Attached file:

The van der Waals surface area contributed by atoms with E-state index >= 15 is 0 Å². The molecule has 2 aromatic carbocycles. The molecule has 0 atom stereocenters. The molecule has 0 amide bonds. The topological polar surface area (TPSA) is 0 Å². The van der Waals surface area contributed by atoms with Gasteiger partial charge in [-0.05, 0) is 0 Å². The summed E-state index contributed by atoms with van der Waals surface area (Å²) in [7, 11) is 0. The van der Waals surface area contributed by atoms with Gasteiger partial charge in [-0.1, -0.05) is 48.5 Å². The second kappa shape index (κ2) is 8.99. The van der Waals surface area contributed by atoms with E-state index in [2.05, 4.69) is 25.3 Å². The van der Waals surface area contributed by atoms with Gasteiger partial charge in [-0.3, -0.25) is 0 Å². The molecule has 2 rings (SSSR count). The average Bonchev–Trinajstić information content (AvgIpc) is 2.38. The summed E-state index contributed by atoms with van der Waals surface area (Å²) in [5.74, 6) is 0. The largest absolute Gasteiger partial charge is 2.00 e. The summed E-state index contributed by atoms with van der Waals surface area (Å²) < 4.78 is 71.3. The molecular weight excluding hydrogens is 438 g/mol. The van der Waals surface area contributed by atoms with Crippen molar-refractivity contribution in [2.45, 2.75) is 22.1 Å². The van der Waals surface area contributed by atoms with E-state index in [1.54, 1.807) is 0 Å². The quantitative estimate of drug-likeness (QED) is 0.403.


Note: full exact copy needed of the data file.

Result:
The van der Waals surface area contributed by atoms with E-state index >= 15 is 0 Å². The molecule has 2 aromatic carbocycles. The molecule has 0 atom stereocenters. The molecule has 0 amide bonds. The topological polar surface area (TPSA) is 0 Å². The van der Waals surface area contributed by atoms with Gasteiger partial charge in [-0.05, 0) is 0 Å². The summed E-state index contributed by atoms with van der Waals surface area (Å²) in [7, 11) is 0. The van der Waals surface area contributed by atoms with Gasteiger partial charge in [-0.1, -0.05) is 48.5 Å². The second kappa shape index (κ2) is 8.99. The van der Waals surface area contributed by atoms with E-state index in [2.05, 4.69) is 25.3 Å². The van der Waals surface area contributed by atoms with Gasteiger partial charge in [-0.3, -0.25) is 0 Å². The molecule has 2 rings (SSSR count). The average Bonchev–Trinajstić information content (AvgIpc) is 2.38. The summed E-state index contributed by atoms with van der Waals surface area (Å²) in [5.74, 6) is 0. The largest absolute Gasteiger partial charge is 2.00 e. The summed E-state index contributed by atoms with van der Waals surface area (Å²) < 4.78 is 71.3. The molecular weight excluding hydrogens is 438 g/mol. The van der Waals surface area contributed by atoms with Crippen molar-refractivity contribution in [2.45, 2.75) is 22.1 Å². The van der Waals surface area contributed by atoms with E-state index in [1.54, 1.807) is 0 Å². The quantitative estimate of drug-likeness (QED) is 0.403.